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Collection of Computer Punch Cards


A collection of hundreds of computer punch cards. The cards are the same rectangular size but of several kinds.

Several stacks of these cards have been attached together with masking tape to form metric spacers of different sizes (typically 1 cm, 1.5 cm, and 2 cm). These sizes have been marked on the outside of the bundle, usually in pen.

Several loose cards have been folded. Several cards have notes, diagrams, or messages drawn on the outside.

Accession Number:

Alternative Name:

Primary Materials: Paper.


The height of several bundles of cards has been marked on the outside surface of the stack. Several cards have notes, diagrams, or messages drawn on the outside.

Some cards are labelled with relevant information, for instance as “FORTRAN STATEMENT CARD”, or “FORTRAN STATEMENT // COBOL STATEMENT”

Some are printed with provenance information, for instance:
“UTCC C/370 // JOB CARD”

Dimensions (cm):

Height = 8.2, Length = 18.7; Together these cards form a stack ~ 23.5 tall.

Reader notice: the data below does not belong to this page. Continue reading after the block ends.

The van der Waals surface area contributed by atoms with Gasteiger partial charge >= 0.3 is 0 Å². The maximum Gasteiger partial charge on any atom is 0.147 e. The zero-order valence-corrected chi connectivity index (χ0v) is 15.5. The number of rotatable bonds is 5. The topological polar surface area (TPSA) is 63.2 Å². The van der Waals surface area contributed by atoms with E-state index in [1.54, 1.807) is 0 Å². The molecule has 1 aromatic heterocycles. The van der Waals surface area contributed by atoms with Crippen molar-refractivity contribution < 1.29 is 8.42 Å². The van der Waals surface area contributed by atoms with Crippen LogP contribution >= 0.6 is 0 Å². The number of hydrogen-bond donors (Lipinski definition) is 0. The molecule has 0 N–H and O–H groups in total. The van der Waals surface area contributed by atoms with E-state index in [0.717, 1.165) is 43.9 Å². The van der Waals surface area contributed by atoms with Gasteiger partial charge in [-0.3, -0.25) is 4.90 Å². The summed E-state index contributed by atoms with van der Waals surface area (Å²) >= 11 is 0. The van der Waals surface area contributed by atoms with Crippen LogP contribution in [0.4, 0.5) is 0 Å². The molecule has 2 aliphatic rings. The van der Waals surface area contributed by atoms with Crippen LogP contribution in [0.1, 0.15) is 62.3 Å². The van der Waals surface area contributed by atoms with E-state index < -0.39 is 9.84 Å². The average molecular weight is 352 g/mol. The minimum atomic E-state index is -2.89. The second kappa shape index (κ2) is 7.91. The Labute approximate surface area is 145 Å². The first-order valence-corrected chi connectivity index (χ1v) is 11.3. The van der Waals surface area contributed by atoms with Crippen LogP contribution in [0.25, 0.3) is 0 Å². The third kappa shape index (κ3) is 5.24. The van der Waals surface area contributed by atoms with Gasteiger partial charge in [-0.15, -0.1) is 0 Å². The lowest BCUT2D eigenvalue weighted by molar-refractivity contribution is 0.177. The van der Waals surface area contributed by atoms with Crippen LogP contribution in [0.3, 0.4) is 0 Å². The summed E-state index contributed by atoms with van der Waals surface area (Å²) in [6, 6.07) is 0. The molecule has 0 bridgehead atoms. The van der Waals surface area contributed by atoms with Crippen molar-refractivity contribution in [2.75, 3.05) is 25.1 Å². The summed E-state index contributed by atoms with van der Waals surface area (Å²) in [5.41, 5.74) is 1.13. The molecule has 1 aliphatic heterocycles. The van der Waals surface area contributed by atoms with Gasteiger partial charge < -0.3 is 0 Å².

Punch cards are an obsolete storage medium used in data processing. They were used to store data or to input information into early digital computers, tabulating machines, and other electronic machines.


Some cards have been folded. Many cards are in excellent condition. Some have been marked with pen or pencil. The bundles of cards, meant to be used as spacers, have not been deliberately opened, though some have come open with time.

Associated Instruments: 2019.ast.117


Control Data Corporation, Bloomington, Minnesota, and others.

Date of Manufacture: c. 1970s


This collection was acquired from Professor David Bailey on January 11, 2019. They were kept in the Advanced Physics Laboratory, where they had been bundled at some point and used as spacers for levelling scientific equipment.

The cards are out of order and are from various sources. As a result, they likely do not represent a contiguous program or data set. At least some include geophysical data. (See “Historical Notes” below).

Additional Information and References:

Naomi Adeboboye, a student in the HPS401H1 “Scientific Artifacts” class in 2019, has written <a href= “”>a detailed research guide</a> to this artifact that includes research resources and local archival sources.

Historical Notes:

Information from Dr. Gordon West, a leading geophysicist at the University of Toronto Department of Physics for several decades, suggests that some of these cards may contain temperature measurements of boreholes made by Professor Allan Beck. Beck was a former professor at the Western University who did research with his students at a number of west coast sites. At least one card is from UWO, contains temperature measurements, and is marked “Victoria Island”. [Adeboboye 2019]


  • Donated to UTSIC